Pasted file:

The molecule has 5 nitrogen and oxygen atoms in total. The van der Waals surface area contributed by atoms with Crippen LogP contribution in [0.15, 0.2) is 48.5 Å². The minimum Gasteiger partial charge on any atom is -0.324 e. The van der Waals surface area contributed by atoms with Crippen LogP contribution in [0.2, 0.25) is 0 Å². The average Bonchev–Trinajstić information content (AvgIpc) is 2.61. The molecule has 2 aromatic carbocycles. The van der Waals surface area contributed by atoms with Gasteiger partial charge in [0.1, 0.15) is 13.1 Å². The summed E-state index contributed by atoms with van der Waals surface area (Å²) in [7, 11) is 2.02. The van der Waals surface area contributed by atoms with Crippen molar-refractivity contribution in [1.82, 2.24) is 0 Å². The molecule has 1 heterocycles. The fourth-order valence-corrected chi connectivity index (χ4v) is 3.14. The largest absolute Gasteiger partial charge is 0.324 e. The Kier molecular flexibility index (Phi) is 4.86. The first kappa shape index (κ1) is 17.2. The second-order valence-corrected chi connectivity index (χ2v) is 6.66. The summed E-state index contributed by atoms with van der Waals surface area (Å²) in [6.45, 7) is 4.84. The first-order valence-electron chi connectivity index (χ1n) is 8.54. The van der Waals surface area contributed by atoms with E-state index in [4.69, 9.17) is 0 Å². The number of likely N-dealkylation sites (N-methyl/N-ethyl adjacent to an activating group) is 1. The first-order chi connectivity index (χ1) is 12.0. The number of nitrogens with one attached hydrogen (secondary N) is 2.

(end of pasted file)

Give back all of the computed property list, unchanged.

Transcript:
The molecule has 5 nitrogen and oxygen atoms in total. The van der Waals surface area contributed by atoms with Crippen LogP contribution in [0.15, 0.2) is 48.5 Å². The minimum Gasteiger partial charge on any atom is -0.324 e. The van der Waals surface area contributed by atoms with Crippen LogP contribution in [0.2, 0.25) is 0 Å². The average Bonchev–Trinajstić information content (AvgIpc) is 2.61. The molecule has 2 aromatic carbocycles. The van der Waals surface area contributed by atoms with Gasteiger partial charge in [0.1, 0.15) is 13.1 Å². The summed E-state index contributed by atoms with van der Waals surface area (Å²) in [7, 11) is 2.02. The van der Waals surface area contributed by atoms with Crippen molar-refractivity contribution in [1.82, 2.24) is 0 Å². The molecule has 1 heterocycles. The fourth-order valence-corrected chi connectivity index (χ4v) is 3.14. The largest absolute Gasteiger partial charge is 0.324 e. The Kier molecular flexibility index (Phi) is 4.86. The first kappa shape index (κ1) is 17.2. The second-order valence-corrected chi connectivity index (χ2v) is 6.66. The summed E-state index contributed by atoms with van der Waals surface area (Å²) in [6.45, 7) is 4.84. The first-order valence-electron chi connectivity index (χ1n) is 8.54. The van der Waals surface area contributed by atoms with E-state index in [4.69, 9.17) is 0 Å². The number of likely N-dealkylation sites (N-methyl/N-ethyl adjacent to an activating group) is 1. The first-order chi connectivity index (χ1) is 12.0. The number of nitrogens with one attached hydrogen (secondary N) is 2.